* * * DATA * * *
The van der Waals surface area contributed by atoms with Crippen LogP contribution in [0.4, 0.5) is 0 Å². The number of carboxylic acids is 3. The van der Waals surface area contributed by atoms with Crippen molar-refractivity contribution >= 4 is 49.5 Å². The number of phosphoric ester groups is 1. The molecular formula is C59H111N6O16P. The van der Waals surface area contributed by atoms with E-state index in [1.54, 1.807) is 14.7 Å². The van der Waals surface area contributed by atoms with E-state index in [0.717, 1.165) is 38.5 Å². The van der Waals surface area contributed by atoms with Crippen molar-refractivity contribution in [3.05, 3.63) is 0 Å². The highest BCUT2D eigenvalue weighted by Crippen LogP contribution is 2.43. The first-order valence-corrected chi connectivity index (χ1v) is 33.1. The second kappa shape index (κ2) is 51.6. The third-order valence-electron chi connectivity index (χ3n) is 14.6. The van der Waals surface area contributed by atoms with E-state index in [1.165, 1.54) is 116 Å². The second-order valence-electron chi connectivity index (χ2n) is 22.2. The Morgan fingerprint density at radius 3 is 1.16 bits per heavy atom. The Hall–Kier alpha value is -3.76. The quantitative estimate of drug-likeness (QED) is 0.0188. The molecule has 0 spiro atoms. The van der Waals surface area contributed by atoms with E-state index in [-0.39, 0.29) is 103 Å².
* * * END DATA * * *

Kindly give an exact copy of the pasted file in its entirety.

The van der Waals surface area contributed by atoms with Crippen LogP contribution in [0.4, 0.5) is 0 Å². The number of carboxylic acids is 3. The van der Waals surface area contributed by atoms with Crippen molar-refractivity contribution >= 4 is 49.5 Å². The number of phosphoric ester groups is 1. The molecular formula is C59H111N6O16P. The van der Waals surface area contributed by atoms with E-state index in [1.54, 1.807) is 14.7 Å². The van der Waals surface area contributed by atoms with E-state index in [0.717, 1.165) is 38.5 Å². The van der Waals surface area contributed by atoms with Crippen molar-refractivity contribution in [3.05, 3.63) is 0 Å². The highest BCUT2D eigenvalue weighted by Crippen LogP contribution is 2.43. The first-order valence-corrected chi connectivity index (χ1v) is 33.1. The second kappa shape index (κ2) is 51.6. The third-order valence-electron chi connectivity index (χ3n) is 14.6. The van der Waals surface area contributed by atoms with E-state index in [1.165, 1.54) is 116 Å². The second-order valence-electron chi connectivity index (χ2n) is 22.2. The Morgan fingerprint density at radius 3 is 1.16 bits per heavy atom. The Hall–Kier alpha value is -3.76. The quantitative estimate of drug-likeness (QED) is 0.0188. The molecule has 0 spiro atoms. The van der Waals surface area contributed by atoms with E-state index in [-0.39, 0.29) is 103 Å².